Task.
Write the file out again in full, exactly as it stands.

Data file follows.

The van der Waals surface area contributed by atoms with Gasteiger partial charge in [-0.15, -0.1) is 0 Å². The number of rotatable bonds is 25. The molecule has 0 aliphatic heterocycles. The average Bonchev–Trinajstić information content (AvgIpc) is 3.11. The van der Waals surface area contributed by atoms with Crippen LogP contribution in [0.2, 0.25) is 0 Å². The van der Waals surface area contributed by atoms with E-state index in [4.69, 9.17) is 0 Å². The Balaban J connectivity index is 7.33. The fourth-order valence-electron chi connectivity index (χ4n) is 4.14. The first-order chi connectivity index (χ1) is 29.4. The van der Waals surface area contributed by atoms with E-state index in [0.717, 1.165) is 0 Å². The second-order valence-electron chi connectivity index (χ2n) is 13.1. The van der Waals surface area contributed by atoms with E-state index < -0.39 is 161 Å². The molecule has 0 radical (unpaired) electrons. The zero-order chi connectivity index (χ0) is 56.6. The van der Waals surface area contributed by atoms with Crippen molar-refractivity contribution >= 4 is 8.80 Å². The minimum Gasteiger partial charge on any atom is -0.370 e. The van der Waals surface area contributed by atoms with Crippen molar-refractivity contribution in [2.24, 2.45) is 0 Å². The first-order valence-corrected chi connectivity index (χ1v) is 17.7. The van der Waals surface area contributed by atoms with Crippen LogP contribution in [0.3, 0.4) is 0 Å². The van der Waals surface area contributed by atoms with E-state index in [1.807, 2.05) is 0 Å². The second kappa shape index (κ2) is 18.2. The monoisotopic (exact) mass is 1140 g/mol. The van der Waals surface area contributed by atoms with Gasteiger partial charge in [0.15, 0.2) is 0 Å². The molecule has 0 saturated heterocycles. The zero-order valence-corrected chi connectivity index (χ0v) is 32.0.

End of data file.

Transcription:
The van der Waals surface area contributed by atoms with Gasteiger partial charge in [-0.15, -0.1) is 0 Å². The number of rotatable bonds is 25. The molecule has 0 aliphatic heterocycles. The average Bonchev–Trinajstić information content (AvgIpc) is 3.11. The van der Waals surface area contributed by atoms with Crippen LogP contribution in [0.2, 0.25) is 0 Å². The van der Waals surface area contributed by atoms with E-state index in [4.69, 9.17) is 0 Å². The Balaban J connectivity index is 7.33. The fourth-order valence-electron chi connectivity index (χ4n) is 4.14. The first-order chi connectivity index (χ1) is 29.4. The van der Waals surface area contributed by atoms with E-state index in [0.717, 1.165) is 0 Å². The second-order valence-electron chi connectivity index (χ2n) is 13.1. The van der Waals surface area contributed by atoms with E-state index < -0.39 is 161 Å². The molecule has 0 radical (unpaired) electrons. The zero-order chi connectivity index (χ0) is 56.6. The van der Waals surface area contributed by atoms with Crippen molar-refractivity contribution >= 4 is 8.80 Å². The minimum Gasteiger partial charge on any atom is -0.370 e. The van der Waals surface area contributed by atoms with Crippen molar-refractivity contribution in [2.24, 2.45) is 0 Å². The first-order valence-corrected chi connectivity index (χ1v) is 17.7. The van der Waals surface area contributed by atoms with Crippen LogP contribution in [0.3, 0.4) is 0 Å². The van der Waals surface area contributed by atoms with E-state index in [1.807, 2.05) is 0 Å². The second kappa shape index (κ2) is 18.2. The monoisotopic (exact) mass is 1140 g/mol. The van der Waals surface area contributed by atoms with Gasteiger partial charge in [0.15, 0.2) is 0 Å². The molecule has 0 saturated heterocycles. The zero-order valence-corrected chi connectivity index (χ0v) is 32.0.